Dirac points are central to many phenomena in condensed-matter physics, from massless electrons in graphene to the emergence of conducting edge states in topological insulators. At a Dirac point, two energy bands intersect linearly and the electrons behave as relativistic Dirac fermions. In solids, the rigid structure of the material determines the mass and velocity of the electrons, as well as their interactions. A different, highly flexible means of studying condensed-matter phenomena is to create model systems using ultracold atoms trapped in the periodic potential of interfering laser beams. Here we report the creation of Dirac points with adjustable properties in a tunable honeycomb optical lattice. Using momentum-resolved interband transitions, we observe a minimum bandgap inside the Brillouin zone at the positions of the two Dirac points. We exploit the unique tunability of our lattice potential to adjust the effective mass of the Dirac fermions by breaking inversion symmetry. Moreover, changing the lattice anisotropy allows us to change the positions of the Dirac points inside the Brillouin zone. When the anisotropy exceeds a critical limit, the two Dirac points merge and annihilate each other-a situation that has recently attracted considerable theoretical interest but that is extremely challenging to observe in solids. We map out this topological transition in lattice parameter space and find excellent agreement with ab initio calculations. Our results not only pave the way to model materials in which the topology of the band structure is crucial, but also provide an avenue to exploring many-body phases resulting from the interplay of complex lattice geometries with interactions.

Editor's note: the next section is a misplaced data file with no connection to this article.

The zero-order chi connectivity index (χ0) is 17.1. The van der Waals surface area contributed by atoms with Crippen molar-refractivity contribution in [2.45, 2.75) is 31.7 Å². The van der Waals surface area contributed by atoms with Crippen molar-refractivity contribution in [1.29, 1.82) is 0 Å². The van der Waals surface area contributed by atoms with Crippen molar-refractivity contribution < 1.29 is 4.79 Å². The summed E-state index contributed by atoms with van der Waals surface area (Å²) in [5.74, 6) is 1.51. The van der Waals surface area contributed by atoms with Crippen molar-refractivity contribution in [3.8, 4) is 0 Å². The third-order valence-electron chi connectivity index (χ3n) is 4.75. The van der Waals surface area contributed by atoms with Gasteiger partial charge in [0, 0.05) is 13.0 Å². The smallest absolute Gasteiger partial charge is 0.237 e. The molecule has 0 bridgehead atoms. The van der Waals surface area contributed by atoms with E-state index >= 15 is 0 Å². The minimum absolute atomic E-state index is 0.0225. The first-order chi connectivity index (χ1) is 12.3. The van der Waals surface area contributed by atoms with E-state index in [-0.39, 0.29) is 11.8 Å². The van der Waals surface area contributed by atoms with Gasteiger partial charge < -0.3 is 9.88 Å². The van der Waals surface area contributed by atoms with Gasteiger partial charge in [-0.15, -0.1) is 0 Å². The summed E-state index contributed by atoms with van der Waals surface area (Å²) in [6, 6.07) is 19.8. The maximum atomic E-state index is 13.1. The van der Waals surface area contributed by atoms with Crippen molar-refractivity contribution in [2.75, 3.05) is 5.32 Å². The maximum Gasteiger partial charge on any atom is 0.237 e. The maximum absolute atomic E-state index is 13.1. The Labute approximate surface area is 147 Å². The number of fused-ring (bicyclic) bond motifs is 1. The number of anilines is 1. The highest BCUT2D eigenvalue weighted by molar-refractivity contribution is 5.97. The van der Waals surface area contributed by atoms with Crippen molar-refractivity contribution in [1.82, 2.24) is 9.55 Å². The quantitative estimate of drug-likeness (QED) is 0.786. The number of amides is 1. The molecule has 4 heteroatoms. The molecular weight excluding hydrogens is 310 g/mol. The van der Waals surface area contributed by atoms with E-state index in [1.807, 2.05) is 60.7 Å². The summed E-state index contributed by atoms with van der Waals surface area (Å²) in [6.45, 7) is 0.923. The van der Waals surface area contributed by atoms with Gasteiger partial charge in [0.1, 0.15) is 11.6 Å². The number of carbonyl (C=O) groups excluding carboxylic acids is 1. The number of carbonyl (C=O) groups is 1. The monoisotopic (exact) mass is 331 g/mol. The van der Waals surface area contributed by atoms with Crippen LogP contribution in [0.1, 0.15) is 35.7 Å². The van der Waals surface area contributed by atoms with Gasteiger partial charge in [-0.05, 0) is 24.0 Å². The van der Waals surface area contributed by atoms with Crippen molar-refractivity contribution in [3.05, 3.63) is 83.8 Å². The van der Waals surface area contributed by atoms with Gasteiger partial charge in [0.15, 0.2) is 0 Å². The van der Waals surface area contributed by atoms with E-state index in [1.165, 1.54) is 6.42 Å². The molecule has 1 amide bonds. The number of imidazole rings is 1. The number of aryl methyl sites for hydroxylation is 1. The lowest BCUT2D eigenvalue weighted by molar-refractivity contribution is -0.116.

© 2012 Macmillan Publishers Limited. All rights reserved